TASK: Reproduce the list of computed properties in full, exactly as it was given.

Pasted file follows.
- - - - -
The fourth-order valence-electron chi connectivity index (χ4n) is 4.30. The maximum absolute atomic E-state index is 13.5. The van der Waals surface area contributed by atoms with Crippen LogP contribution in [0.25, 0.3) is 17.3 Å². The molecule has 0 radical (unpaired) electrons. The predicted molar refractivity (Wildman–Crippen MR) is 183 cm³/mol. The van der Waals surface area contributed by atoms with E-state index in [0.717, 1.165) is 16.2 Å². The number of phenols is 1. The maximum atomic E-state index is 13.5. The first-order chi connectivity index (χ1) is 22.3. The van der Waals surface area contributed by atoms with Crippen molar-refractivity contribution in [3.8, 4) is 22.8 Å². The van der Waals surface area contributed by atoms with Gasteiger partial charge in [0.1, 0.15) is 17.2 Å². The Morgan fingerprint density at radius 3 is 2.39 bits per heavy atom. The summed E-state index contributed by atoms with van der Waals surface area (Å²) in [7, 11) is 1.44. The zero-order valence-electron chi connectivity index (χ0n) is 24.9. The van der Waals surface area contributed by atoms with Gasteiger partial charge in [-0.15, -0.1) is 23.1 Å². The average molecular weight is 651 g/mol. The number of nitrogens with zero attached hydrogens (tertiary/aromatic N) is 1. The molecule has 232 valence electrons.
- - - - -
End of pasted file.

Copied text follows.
The fourth-order valence-electron chi connectivity index (χ4n) is 4.30. The maximum absolute atomic E-state index is 13.5. The van der Waals surface area contributed by atoms with Crippen LogP contribution in [0.25, 0.3) is 17.3 Å². The molecule has 0 radical (unpaired) electrons. The predicted molar refractivity (Wildman–Crippen MR) is 183 cm³/mol. The van der Waals surface area contributed by atoms with E-state index in [0.717, 1.165) is 16.2 Å². The number of phenols is 1. The maximum atomic E-state index is 13.5. The first-order chi connectivity index (χ1) is 22.3. The van der Waals surface area contributed by atoms with Crippen molar-refractivity contribution in [3.8, 4) is 22.8 Å². The van der Waals surface area contributed by atoms with Gasteiger partial charge in [0.1, 0.15) is 17.2 Å². The Morgan fingerprint density at radius 3 is 2.39 bits per heavy atom. The summed E-state index contributed by atoms with van der Waals surface area (Å²) in [7, 11) is 1.44. The zero-order valence-electron chi connectivity index (χ0n) is 24.9. The van der Waals surface area contributed by atoms with Gasteiger partial charge in [-0.15, -0.1) is 23.1 Å². The average molecular weight is 651 g/mol. The number of nitrogens with zero attached hydrogens (tertiary/aromatic N) is 1. The molecule has 232 valence electrons.